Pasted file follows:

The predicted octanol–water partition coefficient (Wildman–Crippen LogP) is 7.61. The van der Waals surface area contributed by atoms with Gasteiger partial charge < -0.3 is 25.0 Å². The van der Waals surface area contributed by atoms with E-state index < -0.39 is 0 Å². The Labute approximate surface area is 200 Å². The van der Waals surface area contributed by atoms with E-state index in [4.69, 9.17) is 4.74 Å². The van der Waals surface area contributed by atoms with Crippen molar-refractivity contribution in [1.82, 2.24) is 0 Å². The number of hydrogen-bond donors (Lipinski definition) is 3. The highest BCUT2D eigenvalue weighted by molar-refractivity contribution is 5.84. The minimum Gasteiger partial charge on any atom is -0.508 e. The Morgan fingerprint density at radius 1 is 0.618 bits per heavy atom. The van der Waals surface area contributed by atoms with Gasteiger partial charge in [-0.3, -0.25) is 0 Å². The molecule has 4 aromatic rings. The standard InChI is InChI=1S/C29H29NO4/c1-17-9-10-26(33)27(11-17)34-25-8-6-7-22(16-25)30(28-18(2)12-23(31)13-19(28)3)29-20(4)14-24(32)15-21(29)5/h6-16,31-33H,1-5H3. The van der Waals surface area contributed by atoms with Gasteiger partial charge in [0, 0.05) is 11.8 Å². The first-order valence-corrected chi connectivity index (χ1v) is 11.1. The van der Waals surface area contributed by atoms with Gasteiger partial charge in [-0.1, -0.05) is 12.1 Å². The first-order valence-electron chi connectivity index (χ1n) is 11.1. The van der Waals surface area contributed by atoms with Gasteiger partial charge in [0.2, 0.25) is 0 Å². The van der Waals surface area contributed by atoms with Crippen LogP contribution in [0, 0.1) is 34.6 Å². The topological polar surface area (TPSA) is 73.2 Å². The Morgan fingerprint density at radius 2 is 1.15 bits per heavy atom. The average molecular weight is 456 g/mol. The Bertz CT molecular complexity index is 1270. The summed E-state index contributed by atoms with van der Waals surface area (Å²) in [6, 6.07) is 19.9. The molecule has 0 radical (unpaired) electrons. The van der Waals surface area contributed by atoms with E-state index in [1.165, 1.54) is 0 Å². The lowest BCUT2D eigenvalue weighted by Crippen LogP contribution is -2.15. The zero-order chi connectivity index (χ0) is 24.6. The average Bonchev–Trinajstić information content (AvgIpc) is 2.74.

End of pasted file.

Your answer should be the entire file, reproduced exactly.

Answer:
The predicted octanol–water partition coefficient (Wildman–Crippen LogP) is 7.61. The van der Waals surface area contributed by atoms with Gasteiger partial charge < -0.3 is 25.0 Å². The van der Waals surface area contributed by atoms with E-state index < -0.39 is 0 Å². The Labute approximate surface area is 200 Å². The van der Waals surface area contributed by atoms with E-state index in [4.69, 9.17) is 4.74 Å². The van der Waals surface area contributed by atoms with Crippen molar-refractivity contribution in [1.82, 2.24) is 0 Å². The number of hydrogen-bond donors (Lipinski definition) is 3. The highest BCUT2D eigenvalue weighted by molar-refractivity contribution is 5.84. The minimum Gasteiger partial charge on any atom is -0.508 e. The Morgan fingerprint density at radius 1 is 0.618 bits per heavy atom. The van der Waals surface area contributed by atoms with Gasteiger partial charge in [-0.3, -0.25) is 0 Å². The molecule has 4 aromatic rings. The standard InChI is InChI=1S/C29H29NO4/c1-17-9-10-26(33)27(11-17)34-25-8-6-7-22(16-25)30(28-18(2)12-23(31)13-19(28)3)29-20(4)14-24(32)15-21(29)5/h6-16,31-33H,1-5H3. The van der Waals surface area contributed by atoms with Gasteiger partial charge in [0, 0.05) is 11.8 Å². The first-order valence-corrected chi connectivity index (χ1v) is 11.1. The van der Waals surface area contributed by atoms with Gasteiger partial charge in [-0.1, -0.05) is 12.1 Å². The first-order valence-electron chi connectivity index (χ1n) is 11.1. The van der Waals surface area contributed by atoms with Gasteiger partial charge in [0.2, 0.25) is 0 Å². The van der Waals surface area contributed by atoms with Crippen LogP contribution in [0, 0.1) is 34.6 Å². The topological polar surface area (TPSA) is 73.2 Å². The Morgan fingerprint density at radius 2 is 1.15 bits per heavy atom. The average molecular weight is 456 g/mol. The Bertz CT molecular complexity index is 1270. The summed E-state index contributed by atoms with van der Waals surface area (Å²) in [6, 6.07) is 19.9. The molecule has 0 radical (unpaired) electrons. The van der Waals surface area contributed by atoms with E-state index in [1.165, 1.54) is 0 Å². The lowest BCUT2D eigenvalue weighted by Crippen LogP contribution is -2.15. The zero-order chi connectivity index (χ0) is 24.6. The average Bonchev–Trinajstić information content (AvgIpc) is 2.74.